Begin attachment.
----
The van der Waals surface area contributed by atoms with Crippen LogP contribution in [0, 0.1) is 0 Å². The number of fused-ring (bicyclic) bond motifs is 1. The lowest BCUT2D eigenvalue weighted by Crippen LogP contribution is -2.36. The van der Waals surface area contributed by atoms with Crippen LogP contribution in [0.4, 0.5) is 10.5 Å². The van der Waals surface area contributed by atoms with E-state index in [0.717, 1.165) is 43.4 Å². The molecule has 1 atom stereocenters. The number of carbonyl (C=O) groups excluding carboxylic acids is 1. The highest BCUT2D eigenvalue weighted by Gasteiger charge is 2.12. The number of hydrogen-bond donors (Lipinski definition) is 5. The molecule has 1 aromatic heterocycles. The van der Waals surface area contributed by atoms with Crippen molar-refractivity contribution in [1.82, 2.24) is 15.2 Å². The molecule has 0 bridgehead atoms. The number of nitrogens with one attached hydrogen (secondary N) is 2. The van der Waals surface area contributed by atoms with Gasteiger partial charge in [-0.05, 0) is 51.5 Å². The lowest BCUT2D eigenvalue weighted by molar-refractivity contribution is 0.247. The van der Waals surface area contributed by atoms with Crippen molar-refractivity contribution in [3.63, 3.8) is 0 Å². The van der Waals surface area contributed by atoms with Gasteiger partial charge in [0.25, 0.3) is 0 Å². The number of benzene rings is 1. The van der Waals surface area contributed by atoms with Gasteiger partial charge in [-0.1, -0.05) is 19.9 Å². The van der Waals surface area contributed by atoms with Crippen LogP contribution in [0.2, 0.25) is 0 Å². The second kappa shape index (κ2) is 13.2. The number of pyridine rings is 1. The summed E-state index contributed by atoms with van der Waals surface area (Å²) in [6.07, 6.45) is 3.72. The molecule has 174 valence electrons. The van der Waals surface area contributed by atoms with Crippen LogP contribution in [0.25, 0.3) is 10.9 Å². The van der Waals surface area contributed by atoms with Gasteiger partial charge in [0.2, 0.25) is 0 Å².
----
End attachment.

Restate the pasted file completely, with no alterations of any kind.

The van der Waals surface area contributed by atoms with Crippen LogP contribution in [0, 0.1) is 0 Å². The number of fused-ring (bicyclic) bond motifs is 1. The lowest BCUT2D eigenvalue weighted by Crippen LogP contribution is -2.36. The van der Waals surface area contributed by atoms with Crippen LogP contribution in [0.4, 0.5) is 10.5 Å². The van der Waals surface area contributed by atoms with E-state index in [0.717, 1.165) is 43.4 Å². The molecule has 1 atom stereocenters. The number of carbonyl (C=O) groups excluding carboxylic acids is 1. The highest BCUT2D eigenvalue weighted by Gasteiger charge is 2.12. The number of hydrogen-bond donors (Lipinski definition) is 5. The molecule has 1 aromatic heterocycles. The van der Waals surface area contributed by atoms with Crippen molar-refractivity contribution in [1.82, 2.24) is 15.2 Å². The molecule has 0 bridgehead atoms. The number of nitrogens with one attached hydrogen (secondary N) is 2. The van der Waals surface area contributed by atoms with Gasteiger partial charge in [-0.05, 0) is 51.5 Å². The lowest BCUT2D eigenvalue weighted by molar-refractivity contribution is 0.247. The van der Waals surface area contributed by atoms with Crippen molar-refractivity contribution in [3.63, 3.8) is 0 Å². The van der Waals surface area contributed by atoms with Gasteiger partial charge in [0.25, 0.3) is 0 Å². The number of benzene rings is 1. The van der Waals surface area contributed by atoms with Gasteiger partial charge in [-0.1, -0.05) is 19.9 Å². The van der Waals surface area contributed by atoms with Crippen LogP contribution in [0.2, 0.25) is 0 Å². The second kappa shape index (κ2) is 13.2. The number of pyridine rings is 1. The summed E-state index contributed by atoms with van der Waals surface area (Å²) in [6.07, 6.45) is 3.72. The molecule has 174 valence electrons. The van der Waals surface area contributed by atoms with Crippen LogP contribution in [0.25, 0.3) is 10.9 Å². The van der Waals surface area contributed by atoms with Gasteiger partial charge in [0.2, 0.25) is 0 Å².